Jackson also will know quite a few people in the stands Saturday. He's had to round up 20 to 30 tickets this week for family and friends. "I have a lot of family down there," he said.
Jackson said Wednesday he's viewing this as just another game on the schedule. But it's much more than that. It's his homecoming.
"He's going home and he has a lot of family and friends there and he knows a lot of players at Alabama," UF quarterback Chris Leak said. "I can imagine how special this moment is for him and his family. It's a big-time game and he's going to enjoy it."
Jackson has been enjoying all the games this season. He's become Leak's go-to guy and leads the SEC in receiving (32 catches for 401 yards and five touchdowns).
He's on pace (if the Gators play in a bowl game) to break Carlos Alvarez's single-season reception record of 88.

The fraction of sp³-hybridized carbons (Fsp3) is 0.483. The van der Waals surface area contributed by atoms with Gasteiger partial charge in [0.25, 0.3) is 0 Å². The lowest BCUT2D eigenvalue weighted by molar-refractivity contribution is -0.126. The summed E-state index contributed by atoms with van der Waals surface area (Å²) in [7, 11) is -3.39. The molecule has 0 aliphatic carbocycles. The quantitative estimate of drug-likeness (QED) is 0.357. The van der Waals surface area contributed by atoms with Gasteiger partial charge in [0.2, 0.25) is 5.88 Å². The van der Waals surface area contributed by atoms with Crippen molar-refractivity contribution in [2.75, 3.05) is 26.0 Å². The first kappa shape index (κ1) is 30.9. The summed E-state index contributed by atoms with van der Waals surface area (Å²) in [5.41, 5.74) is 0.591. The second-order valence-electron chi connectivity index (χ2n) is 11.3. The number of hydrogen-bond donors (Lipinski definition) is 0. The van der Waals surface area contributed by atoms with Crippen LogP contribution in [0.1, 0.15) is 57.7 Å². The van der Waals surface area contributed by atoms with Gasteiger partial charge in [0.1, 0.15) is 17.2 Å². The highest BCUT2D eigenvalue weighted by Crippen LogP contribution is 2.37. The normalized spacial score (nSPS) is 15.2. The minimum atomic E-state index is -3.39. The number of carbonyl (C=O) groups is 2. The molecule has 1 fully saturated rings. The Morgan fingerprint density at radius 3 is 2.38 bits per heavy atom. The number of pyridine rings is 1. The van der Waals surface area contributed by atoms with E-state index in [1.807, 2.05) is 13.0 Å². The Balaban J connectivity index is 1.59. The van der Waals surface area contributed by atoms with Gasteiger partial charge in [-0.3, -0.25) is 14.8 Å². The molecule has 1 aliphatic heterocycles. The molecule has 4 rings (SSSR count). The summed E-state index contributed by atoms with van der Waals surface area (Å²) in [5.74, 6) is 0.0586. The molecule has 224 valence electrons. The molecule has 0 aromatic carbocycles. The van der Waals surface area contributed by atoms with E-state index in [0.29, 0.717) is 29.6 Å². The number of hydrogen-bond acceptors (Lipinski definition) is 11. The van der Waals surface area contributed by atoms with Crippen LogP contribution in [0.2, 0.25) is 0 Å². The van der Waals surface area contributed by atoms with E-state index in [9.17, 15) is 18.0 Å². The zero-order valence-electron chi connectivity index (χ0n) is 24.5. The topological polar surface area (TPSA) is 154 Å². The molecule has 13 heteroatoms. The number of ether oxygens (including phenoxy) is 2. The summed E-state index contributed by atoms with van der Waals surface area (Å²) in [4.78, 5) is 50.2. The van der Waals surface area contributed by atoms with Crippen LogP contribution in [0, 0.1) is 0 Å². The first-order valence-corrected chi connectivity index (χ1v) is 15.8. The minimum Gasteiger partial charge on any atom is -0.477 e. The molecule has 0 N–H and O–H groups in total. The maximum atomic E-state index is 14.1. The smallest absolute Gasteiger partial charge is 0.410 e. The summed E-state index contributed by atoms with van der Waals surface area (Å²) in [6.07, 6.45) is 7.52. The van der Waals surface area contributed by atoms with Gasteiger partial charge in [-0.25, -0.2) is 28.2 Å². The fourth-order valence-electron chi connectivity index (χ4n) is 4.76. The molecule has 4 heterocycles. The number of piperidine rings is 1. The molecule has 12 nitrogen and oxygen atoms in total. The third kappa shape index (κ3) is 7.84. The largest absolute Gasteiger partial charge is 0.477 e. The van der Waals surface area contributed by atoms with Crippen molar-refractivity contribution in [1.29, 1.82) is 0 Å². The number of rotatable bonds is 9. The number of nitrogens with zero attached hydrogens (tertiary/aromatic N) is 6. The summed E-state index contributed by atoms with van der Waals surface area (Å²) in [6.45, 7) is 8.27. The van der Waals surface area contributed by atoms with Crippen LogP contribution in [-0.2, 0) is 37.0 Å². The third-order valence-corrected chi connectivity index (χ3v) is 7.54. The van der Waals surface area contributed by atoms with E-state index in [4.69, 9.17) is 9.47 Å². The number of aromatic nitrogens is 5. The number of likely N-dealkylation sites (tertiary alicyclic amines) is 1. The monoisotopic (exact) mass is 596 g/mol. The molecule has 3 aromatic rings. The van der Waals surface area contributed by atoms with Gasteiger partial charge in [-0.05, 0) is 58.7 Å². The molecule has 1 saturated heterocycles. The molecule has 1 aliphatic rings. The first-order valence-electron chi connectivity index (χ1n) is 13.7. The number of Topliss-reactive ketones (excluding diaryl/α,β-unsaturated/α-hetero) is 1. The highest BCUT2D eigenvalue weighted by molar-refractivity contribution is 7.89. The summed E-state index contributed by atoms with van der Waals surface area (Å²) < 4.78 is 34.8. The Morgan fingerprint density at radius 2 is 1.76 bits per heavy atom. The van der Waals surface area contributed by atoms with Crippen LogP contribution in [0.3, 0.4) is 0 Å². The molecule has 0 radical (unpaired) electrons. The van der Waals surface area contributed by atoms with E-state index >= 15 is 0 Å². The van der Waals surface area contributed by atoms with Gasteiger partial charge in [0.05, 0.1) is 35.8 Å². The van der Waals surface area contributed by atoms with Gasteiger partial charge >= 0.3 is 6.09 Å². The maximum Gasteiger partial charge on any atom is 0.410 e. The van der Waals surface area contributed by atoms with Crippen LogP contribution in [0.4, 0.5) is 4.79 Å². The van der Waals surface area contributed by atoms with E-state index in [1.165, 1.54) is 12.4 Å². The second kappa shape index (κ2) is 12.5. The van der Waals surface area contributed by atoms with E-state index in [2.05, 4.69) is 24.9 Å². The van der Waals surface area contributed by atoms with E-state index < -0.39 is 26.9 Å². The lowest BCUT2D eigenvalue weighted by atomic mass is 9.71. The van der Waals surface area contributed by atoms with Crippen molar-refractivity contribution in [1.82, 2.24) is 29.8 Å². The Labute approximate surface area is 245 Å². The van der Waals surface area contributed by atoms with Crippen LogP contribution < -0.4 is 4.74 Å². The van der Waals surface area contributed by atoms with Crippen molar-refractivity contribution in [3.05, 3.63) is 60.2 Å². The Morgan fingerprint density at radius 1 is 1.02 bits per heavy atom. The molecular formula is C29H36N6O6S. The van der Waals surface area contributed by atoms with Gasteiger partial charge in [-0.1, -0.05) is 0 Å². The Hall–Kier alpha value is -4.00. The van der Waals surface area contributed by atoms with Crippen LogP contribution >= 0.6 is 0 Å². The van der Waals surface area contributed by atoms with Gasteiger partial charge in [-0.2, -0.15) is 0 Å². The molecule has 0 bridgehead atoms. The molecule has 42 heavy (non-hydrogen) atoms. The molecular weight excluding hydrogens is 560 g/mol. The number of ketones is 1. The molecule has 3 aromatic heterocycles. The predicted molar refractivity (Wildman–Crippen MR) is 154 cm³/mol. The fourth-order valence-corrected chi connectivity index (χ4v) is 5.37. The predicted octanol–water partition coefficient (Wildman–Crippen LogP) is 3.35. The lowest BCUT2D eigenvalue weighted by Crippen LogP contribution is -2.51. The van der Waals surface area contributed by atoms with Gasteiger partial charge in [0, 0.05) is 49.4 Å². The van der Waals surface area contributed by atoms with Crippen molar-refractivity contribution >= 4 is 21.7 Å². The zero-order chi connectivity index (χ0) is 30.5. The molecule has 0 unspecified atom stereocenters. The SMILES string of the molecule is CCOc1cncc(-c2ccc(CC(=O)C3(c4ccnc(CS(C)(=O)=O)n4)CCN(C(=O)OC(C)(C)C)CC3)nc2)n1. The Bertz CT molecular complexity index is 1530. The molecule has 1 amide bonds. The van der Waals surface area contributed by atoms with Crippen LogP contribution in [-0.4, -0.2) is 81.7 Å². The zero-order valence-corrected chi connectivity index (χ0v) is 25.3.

"It's possible in this offense," Jackson said. "I hope it happens. The way things are going now, it could."
He's had an All-American season so far. But his performances haven't been good enough by Urban Meyer's standards to earn Jackson champion's status in any game yet.
"He's getting better and better," Meyer said. "In the Kentucky game (last week), he didn't grade a champion. That means he made some great plays, but wasn't consistent enough. He's not graded a champion yet and he leads our team in receiving. Every play, every down, he needs to be consistent running routes and blocking."
Jackson agrees with his coach. "Coach wants you to play perfect," he said. "One day, I'll eventually get there."
Maybe it will be Saturday, which would make for a perfect homecoming.
"I'm going to go out, play my game and try to make plays," Jackson said.
Robbie Andreu can be reached at 352-374-5022 or firstname.lastname@example.org
Reader comments posted to this article may be published in our print edition. All rights reserved. This copyrighted material may not be re-published without permission. Links are encouraged.
Comments are currently unavailable on this article